Royal visits don’t just happen … this much is revealed in the Willans Works engineering archives held here at Warwickshire County Record Office. Within the collection, a variety of records show the sheer amount of planning and preparation that went into making sure the visit by the Queen and Prince Philip on the 12th May 1967 to the works in Rugby was a success.
Before the visit
There was extensive correspondence between English Electric (the then occupants of the site) and Buckingham Palace regarding arrangements for the visit. From pre-visit tours of the works, to a plan of the route (by foot and car) including information about press arrangements, nothing was left to chance. Within the company itself, there is evidence of the attention to detail that was dedicated to the visit. Internal correspondence covered topics such as: material to be displayed; the length of time allocated to the people speaking to the Queen and a description of what they intended to say to her; the script for the presentation; briefings; press previews; as well as information regarding the all-important final dress rehearsal.
The visit itself
Following a schedule that had been timed to the minute, the Queen and Prince Philip were given a tour of the works, where they met a variety of the staff from the site. They also signed the visitors’ book which is currently on display at the Record Office. To supplement the tour, an information booklet was produced about Willans and Robinson (who built the works in 1897) for the royal couple to take with them. This was not the only present they received; the firm was keen to showcase the skills of the company apprentices, who were given the honour of creating a miniature tool kit which was presented to the Queen (and for which there was a specific thank you in follow up letters from Buckingham Palace).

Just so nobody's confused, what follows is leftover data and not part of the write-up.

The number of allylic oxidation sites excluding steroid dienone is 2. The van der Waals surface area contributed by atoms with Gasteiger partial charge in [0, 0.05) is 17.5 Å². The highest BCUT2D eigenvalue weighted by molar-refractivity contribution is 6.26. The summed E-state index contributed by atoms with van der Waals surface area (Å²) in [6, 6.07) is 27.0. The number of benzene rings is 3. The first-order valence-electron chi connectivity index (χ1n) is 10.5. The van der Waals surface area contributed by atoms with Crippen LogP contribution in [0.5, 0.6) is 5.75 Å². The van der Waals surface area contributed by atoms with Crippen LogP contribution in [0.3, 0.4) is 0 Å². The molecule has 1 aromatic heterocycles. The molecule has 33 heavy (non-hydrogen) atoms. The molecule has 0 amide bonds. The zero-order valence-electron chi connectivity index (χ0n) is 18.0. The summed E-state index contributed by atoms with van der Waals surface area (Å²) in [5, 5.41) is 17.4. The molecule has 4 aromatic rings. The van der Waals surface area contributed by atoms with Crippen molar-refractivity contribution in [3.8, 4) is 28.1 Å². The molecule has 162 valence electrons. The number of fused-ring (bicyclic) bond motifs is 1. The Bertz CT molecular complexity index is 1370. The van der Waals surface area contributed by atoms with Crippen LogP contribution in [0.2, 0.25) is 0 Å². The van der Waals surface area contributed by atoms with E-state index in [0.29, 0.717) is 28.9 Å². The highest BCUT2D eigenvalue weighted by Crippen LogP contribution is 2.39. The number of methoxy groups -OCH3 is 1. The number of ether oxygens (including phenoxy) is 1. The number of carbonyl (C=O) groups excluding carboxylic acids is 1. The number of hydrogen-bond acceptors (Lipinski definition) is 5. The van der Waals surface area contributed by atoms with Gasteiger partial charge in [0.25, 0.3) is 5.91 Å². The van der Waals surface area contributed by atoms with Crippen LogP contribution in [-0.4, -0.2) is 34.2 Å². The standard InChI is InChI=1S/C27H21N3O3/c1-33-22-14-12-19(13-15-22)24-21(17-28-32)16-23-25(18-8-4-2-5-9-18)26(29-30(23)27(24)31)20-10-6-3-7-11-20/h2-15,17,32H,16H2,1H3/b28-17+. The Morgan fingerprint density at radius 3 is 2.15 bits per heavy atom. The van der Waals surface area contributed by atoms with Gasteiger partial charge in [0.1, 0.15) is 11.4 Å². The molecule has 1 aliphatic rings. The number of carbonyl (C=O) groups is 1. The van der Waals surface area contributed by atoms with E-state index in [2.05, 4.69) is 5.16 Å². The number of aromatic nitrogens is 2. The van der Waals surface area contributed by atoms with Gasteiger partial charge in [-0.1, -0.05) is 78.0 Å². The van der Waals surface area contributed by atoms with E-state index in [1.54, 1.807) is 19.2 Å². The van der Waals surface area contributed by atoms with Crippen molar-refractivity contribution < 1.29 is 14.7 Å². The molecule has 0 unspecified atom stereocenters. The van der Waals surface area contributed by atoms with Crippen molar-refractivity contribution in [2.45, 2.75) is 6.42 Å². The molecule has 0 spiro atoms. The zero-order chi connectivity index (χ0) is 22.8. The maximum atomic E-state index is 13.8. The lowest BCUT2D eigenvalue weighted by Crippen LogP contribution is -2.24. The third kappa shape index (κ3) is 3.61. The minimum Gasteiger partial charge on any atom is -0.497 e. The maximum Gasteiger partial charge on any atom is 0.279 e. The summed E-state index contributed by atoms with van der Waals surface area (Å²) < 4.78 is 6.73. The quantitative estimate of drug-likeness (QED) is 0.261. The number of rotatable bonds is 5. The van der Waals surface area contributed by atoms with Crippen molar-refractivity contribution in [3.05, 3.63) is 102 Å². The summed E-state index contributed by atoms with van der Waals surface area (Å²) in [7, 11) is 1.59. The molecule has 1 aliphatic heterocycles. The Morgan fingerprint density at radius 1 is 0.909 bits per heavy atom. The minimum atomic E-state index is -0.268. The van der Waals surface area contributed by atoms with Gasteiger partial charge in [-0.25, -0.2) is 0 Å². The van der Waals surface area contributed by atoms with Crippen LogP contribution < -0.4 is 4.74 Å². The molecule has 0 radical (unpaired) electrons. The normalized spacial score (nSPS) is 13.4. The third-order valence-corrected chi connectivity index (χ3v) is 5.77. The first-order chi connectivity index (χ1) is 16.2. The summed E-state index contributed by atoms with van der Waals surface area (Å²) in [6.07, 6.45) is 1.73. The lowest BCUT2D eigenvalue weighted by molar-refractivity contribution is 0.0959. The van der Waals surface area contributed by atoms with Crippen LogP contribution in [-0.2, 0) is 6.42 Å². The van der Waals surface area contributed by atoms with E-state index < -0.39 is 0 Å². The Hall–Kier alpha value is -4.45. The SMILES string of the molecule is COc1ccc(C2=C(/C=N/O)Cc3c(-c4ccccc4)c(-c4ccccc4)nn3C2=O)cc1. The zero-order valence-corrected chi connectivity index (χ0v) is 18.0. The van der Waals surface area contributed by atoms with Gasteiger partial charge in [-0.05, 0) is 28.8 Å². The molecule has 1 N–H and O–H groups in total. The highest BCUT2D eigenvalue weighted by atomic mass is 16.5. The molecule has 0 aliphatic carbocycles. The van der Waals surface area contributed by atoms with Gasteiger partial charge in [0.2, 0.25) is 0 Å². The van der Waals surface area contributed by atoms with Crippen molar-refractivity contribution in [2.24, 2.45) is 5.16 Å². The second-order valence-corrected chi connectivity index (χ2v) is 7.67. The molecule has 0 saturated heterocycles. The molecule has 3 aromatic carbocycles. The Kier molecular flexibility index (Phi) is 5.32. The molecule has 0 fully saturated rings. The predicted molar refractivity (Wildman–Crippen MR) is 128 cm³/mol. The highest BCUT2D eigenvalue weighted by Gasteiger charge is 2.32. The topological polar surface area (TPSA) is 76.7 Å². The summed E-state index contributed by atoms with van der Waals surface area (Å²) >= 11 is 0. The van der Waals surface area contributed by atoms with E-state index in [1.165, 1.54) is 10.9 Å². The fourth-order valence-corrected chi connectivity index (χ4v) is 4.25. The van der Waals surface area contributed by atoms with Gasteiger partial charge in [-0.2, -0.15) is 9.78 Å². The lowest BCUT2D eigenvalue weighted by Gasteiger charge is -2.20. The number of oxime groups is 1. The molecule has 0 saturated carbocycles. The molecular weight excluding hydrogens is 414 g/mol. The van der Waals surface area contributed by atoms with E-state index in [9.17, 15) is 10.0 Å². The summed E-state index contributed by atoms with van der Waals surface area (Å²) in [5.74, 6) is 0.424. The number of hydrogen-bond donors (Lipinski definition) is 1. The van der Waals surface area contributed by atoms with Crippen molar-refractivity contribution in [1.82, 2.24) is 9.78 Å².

After the visit
Following the visit, the staff must have been thrilled to receive letters from the Palace thanking Lord Nelson, who was the company chairman, and others for ‘an outstandingly successful visit’. Keen to mark the success of the visit, articles appeared in newspapers and in the company newsletter, including one written by the visit co-ordinator himself. This article is June’s Document of the Month for the Warwickshire County Record Office. Further articles can be found on their website.